The San Francisco Municipal Transportation Agency will continue to make small gradual Muni service changes to address crowding in the winter but transit officials said they are not planning on adding any service over the next two years due to the lack of funding.
Sean Kennedy, the SFMTA’s senior manager for transit planning, said at the Oct. 17 Board of Directors meeting that staff will increase the frequency of several Muni bus routes but will do so in a cost-neutral way.
“Our budget outlook is becoming a little bit more clear and it does look most likely that during the next two-year period, we are not going to have an increase in funds for adding service, Kennedy said. “We are going to have to be making adjustments to crowding and trip serving in a cost-neutral manner.”
Starting Jan 20, 2024, the transit agency anticipates to increase the weekday frequency on the following routes:
- 24 Divisadero
- 29 Sunset
- 38R Geary Rapid
- 44 O’Shaughnessy
- 48 Quintara/24th Street
- 49 Mission/Van Ness
Additionally, the SFMTA plans to increase the weekend frequency on the 28 19th Avenue route.
In order to make the winter service adjustments on the six Muni routes, Kennedy said they will decrease the frequency on the 5 Fulton, 5R Fulton Rapid, 9 San Bruno, 15 Bayview Hunters Point Express and 33 Ashbury/Haight.
SFMTA Director of Transit Julie Kirschbaum said the agency is currently making “incremental” changes to Muni service that riders are less likely to notice.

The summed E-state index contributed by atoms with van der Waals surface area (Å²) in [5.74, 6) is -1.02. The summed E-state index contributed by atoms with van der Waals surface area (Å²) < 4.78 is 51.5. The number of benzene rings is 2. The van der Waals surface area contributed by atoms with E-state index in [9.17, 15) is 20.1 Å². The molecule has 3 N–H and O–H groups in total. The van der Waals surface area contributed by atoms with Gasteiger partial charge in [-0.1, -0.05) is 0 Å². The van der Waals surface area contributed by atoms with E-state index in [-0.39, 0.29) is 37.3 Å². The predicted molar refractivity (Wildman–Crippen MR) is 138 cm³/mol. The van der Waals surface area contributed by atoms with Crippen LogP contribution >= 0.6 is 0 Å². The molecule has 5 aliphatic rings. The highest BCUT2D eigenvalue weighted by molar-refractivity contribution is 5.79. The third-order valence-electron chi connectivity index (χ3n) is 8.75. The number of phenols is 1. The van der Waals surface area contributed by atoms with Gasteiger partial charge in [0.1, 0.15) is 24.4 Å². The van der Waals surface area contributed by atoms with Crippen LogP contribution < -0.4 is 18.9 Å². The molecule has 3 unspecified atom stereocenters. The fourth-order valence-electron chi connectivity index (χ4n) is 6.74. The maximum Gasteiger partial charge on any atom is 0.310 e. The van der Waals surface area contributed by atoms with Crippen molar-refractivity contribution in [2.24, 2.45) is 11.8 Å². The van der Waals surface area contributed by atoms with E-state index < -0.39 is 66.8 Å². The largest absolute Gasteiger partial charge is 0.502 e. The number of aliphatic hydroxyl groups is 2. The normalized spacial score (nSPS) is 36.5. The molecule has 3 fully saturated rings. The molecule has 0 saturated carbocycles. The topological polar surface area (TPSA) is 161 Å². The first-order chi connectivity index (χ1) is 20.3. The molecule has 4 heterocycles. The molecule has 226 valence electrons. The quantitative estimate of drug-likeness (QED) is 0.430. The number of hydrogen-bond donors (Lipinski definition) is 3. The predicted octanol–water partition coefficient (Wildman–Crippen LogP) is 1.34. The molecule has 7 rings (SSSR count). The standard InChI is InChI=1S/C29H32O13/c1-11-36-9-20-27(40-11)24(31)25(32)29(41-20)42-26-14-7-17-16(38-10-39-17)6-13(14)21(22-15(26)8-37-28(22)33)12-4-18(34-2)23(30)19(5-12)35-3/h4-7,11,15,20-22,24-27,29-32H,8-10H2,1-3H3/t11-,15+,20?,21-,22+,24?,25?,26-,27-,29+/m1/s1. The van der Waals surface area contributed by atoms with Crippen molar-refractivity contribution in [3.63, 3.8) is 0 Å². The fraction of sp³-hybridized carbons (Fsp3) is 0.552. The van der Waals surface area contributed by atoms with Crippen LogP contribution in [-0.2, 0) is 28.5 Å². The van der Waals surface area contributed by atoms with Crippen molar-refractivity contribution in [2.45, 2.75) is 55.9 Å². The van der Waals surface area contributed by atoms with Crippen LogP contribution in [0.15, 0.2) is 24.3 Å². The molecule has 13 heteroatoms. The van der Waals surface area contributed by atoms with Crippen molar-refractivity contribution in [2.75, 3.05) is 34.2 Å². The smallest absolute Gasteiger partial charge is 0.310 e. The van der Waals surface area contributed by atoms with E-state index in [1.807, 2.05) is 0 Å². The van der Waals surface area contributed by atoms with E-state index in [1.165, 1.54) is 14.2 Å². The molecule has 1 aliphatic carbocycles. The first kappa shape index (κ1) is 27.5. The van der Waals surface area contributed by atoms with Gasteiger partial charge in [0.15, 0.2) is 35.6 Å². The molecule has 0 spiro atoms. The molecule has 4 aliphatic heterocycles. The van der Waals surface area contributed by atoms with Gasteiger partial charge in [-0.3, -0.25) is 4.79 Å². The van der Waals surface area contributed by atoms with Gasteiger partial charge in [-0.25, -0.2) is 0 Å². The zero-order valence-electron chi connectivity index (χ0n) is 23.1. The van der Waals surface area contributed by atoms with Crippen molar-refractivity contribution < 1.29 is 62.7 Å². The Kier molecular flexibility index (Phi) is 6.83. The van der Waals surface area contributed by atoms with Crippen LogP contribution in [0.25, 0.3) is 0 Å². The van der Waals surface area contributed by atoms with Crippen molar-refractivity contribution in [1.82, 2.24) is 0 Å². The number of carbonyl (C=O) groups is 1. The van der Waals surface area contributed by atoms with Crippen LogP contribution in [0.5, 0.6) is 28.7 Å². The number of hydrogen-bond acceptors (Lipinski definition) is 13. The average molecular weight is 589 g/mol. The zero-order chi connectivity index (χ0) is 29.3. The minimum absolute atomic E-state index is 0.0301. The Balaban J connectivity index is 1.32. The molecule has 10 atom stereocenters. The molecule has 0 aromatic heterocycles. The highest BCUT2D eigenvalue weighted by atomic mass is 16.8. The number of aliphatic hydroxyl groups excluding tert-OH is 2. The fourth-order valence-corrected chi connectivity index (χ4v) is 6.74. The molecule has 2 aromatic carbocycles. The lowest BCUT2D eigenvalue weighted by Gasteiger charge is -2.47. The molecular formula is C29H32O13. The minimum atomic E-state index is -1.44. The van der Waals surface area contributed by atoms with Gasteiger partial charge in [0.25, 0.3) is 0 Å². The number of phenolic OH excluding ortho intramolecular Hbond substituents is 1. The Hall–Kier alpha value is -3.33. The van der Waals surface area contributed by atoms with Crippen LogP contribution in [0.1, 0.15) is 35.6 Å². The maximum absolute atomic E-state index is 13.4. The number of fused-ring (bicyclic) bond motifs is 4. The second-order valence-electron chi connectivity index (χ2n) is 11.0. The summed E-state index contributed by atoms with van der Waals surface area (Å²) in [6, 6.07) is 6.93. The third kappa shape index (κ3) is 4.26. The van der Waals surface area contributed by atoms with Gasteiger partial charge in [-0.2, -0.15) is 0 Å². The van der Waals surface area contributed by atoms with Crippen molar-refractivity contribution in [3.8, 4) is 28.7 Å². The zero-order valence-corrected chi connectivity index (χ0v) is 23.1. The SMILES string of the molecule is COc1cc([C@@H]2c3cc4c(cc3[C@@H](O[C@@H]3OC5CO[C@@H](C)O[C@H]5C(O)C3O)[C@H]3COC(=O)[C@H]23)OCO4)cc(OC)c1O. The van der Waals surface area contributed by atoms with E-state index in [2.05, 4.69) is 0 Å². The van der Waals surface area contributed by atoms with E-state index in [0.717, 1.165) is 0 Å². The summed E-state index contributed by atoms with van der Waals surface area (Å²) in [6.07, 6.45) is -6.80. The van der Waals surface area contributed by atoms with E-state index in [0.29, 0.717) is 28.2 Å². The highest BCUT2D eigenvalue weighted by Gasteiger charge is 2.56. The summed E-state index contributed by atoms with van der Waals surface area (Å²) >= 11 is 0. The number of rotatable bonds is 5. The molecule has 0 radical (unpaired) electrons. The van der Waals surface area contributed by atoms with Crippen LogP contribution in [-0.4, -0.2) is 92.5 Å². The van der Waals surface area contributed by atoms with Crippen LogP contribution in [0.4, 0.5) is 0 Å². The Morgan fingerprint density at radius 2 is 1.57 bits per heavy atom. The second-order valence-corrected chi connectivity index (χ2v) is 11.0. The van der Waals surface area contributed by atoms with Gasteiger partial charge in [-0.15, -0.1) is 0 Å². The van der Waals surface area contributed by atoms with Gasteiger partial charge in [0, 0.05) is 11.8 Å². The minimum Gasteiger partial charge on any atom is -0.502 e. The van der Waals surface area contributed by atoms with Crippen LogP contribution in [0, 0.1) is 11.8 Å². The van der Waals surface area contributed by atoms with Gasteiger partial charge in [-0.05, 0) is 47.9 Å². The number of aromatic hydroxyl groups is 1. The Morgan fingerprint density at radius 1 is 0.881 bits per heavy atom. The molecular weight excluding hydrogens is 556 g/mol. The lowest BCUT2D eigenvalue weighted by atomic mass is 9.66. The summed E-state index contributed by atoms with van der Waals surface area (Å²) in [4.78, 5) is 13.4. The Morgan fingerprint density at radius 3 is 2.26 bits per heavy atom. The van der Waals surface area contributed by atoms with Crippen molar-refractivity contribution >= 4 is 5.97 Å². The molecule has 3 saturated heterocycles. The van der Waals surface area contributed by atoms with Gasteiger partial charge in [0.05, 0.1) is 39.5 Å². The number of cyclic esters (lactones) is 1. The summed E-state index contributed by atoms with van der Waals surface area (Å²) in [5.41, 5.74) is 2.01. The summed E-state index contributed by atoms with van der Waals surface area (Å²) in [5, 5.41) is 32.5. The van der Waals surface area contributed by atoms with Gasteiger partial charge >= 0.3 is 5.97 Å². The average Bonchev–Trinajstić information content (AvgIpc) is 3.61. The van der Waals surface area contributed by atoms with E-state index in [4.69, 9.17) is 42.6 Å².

Kennedy highlighted in his presentation to the SFMTA board that ridership is returning to the Muni system overall with September marking the transit agency’s highest ridership month in four years with ridership recovery at 68 percent of pre-pandemic levels. As of September, the average weekday boardings is at 477,230, according to data on the SFMTA’s website.
Several Muni bus routes, such as the 7 Haight/Noriega, 22 Fillmore and 48 Quintara/24th Street are recovering well over pre-pandemic levels, The routes seeing better recovery in ridership are crosstown routes that connect riders from neighborhood to neighborhood and not destinations to the downtown area, Kennedy said.
When asked by board Director Steve Heminger about when the transit agency has to consider cutting Muni service, SFMTA Director of Transportation Jeffrey Tumlin said the soonest the SFMTA would start “shrinking” is sometime in 2025.
Exactly when in 2025 is dependent on finding a funding gap solution to help the SFMTA fill upcoming projected budget shortfalls. The SFMTA is working with the Metropolitan Transportation Commission and the state legislature to identify additional funding that will last through the November 2026 election. That’s when regional transit agencies plan to put a ballot measure asking voters to support transit operations in the long term.
“In the meantime, we are keeping a very, very close eye on revenue and on hiring, thinking of hiring again as a throttle,” said Tumlin. “We can we can push the throttle forward if revenue looks good. We can hold the throttle steady, which is what we’re doing right now.”